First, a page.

In the near term, he said, the department faces a wide range of military challenges, including the following:
-- Balancing capability, capacity and readiness;
-- Terrorism, instability across the Middle East and North Africa;
-- Rising pressure from Russia and China;
-- Globalization of advanced technology;
-- Rebalancing to the Asia-Pacific region;
-- Cyber defense, attribution and response; and
-- Short-term budget deals, constrained resources and fiscal uncertainty.
Into the Future
Priorities and uncertainties for fiscal 2017 and beyond include, among others, McCord said, nation-states like Russia, China, Iran and North Korea; ISIL and the global counterterrorism challenge; balancing capability, capacity and readiness; compensation and retention for today's force; the Force of the Future; innovation in investments and practices; operating in space and cyberspace; and modernizing the nuclear deterrent in the 2020s and 2030s.
"I wish that I could say I had long-term budget stability or predictability to underwrite the investment we want to make as a department. I do not have that," he said.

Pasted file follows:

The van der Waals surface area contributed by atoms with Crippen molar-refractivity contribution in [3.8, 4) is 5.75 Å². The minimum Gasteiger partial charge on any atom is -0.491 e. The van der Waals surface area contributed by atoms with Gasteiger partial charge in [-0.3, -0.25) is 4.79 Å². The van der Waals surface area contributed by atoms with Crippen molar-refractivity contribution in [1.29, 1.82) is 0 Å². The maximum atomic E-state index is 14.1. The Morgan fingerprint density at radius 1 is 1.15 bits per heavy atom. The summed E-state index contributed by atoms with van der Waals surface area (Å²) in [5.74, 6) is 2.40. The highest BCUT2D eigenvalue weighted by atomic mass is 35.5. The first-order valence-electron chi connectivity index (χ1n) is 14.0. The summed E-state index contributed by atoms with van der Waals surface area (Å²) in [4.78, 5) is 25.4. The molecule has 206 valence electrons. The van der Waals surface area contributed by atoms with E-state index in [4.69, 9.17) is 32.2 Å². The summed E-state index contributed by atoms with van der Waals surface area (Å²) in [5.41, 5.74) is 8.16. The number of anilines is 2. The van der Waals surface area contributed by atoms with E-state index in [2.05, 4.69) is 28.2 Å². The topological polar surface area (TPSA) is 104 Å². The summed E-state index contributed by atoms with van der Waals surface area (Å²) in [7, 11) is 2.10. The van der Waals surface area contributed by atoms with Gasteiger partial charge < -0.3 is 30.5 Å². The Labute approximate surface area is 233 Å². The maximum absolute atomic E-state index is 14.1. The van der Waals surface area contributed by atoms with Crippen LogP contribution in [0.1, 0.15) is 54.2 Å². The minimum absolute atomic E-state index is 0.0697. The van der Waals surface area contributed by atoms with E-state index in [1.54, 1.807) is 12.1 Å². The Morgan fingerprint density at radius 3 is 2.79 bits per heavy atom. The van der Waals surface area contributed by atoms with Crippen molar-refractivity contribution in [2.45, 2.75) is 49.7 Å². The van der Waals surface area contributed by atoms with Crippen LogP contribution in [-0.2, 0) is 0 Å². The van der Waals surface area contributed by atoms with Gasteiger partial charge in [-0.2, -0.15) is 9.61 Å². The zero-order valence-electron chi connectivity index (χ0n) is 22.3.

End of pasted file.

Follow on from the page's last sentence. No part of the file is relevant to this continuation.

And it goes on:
What BBA15 Doesn’t Do
In his description of what the BBA15 does and doesn't do, McCord said one of the things it doesn't do is most important to the department -- it does not extend BCA spending caps beyond 2021.
"This was something that was very important to us, probably our top priority when we talked to [the Office of Management and Budget] as they headed into the negotiations," he said.
"We did not want to see these caps extended even further because … the decade of the '20s is when we'll probably need additional resources, even above where we are today, to start recapitalizing the nuclear triad," McCord added.
WASHINGTON, December 2, 2015 — Defense Department funding from the recent two-year budget deal was hard to achieve and sets the department up fairly well for the near future, the Defense Department Comptroller said here this week, adding that uncertainty remains in the long term. Mike McCord, speaking at the Center for Strategic and International Studies, said the increase provided by the Bipartisan Budget Act of 2015, or BBA15, gave the department 98 percent of what it asked for in fiscal year 2016 -- not counting $8 billion in relief for overseas contingency operations, or OCO. "For '17 it's a little less, about 96 percent without the OCO relief, maybe 97 percent with it," McCord said.
WASHINGTON - Rep. Mac Thornberry (R-TX), Chairman of the House Armed Services Committee, made the following statement on the naming of conferees by Speaker Boehner (R-OH) to serve on the formal House-Senate Conference committee to resolve the differences in the FY2016 National Defense Authorization Act, to read the entire new release click here.